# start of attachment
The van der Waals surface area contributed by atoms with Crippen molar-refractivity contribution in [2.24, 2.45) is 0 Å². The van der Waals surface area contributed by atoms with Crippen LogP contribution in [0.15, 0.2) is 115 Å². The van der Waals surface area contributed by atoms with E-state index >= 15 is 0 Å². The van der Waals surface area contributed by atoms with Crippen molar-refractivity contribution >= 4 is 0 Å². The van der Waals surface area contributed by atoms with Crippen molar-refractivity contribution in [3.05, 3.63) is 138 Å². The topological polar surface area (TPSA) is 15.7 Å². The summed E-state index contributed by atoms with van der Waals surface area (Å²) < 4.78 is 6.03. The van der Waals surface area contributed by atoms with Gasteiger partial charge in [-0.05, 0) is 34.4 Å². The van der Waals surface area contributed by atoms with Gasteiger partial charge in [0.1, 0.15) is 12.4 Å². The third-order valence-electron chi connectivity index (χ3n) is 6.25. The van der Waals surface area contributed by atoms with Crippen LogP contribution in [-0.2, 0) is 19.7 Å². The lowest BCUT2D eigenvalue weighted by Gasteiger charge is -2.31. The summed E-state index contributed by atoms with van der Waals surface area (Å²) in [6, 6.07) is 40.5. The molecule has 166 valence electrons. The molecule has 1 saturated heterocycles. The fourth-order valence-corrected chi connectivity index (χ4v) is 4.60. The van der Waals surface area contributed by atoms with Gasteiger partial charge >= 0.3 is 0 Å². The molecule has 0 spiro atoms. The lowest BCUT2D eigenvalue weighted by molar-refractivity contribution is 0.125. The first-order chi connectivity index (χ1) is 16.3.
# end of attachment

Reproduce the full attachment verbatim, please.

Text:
The van der Waals surface area contributed by atoms with Crippen molar-refractivity contribution in [2.24, 2.45) is 0 Å². The van der Waals surface area contributed by atoms with Crippen LogP contribution in [0.15, 0.2) is 115 Å². The van der Waals surface area contributed by atoms with E-state index >= 15 is 0 Å². The van der Waals surface area contributed by atoms with Crippen molar-refractivity contribution >= 4 is 0 Å². The van der Waals surface area contributed by atoms with Crippen molar-refractivity contribution in [3.05, 3.63) is 138 Å². The topological polar surface area (TPSA) is 15.7 Å². The summed E-state index contributed by atoms with van der Waals surface area (Å²) < 4.78 is 6.03. The van der Waals surface area contributed by atoms with Gasteiger partial charge in [-0.05, 0) is 34.4 Å². The van der Waals surface area contributed by atoms with Gasteiger partial charge in [0.1, 0.15) is 12.4 Å². The third-order valence-electron chi connectivity index (χ3n) is 6.25. The van der Waals surface area contributed by atoms with Crippen LogP contribution in [-0.2, 0) is 19.7 Å². The lowest BCUT2D eigenvalue weighted by Gasteiger charge is -2.31. The summed E-state index contributed by atoms with van der Waals surface area (Å²) in [6, 6.07) is 40.5. The molecule has 166 valence electrons. The molecule has 1 saturated heterocycles. The fourth-order valence-corrected chi connectivity index (χ4v) is 4.60. The van der Waals surface area contributed by atoms with Gasteiger partial charge >= 0.3 is 0 Å². The molecule has 0 spiro atoms. The lowest BCUT2D eigenvalue weighted by molar-refractivity contribution is 0.125. The first-order chi connectivity index (χ1) is 16.3.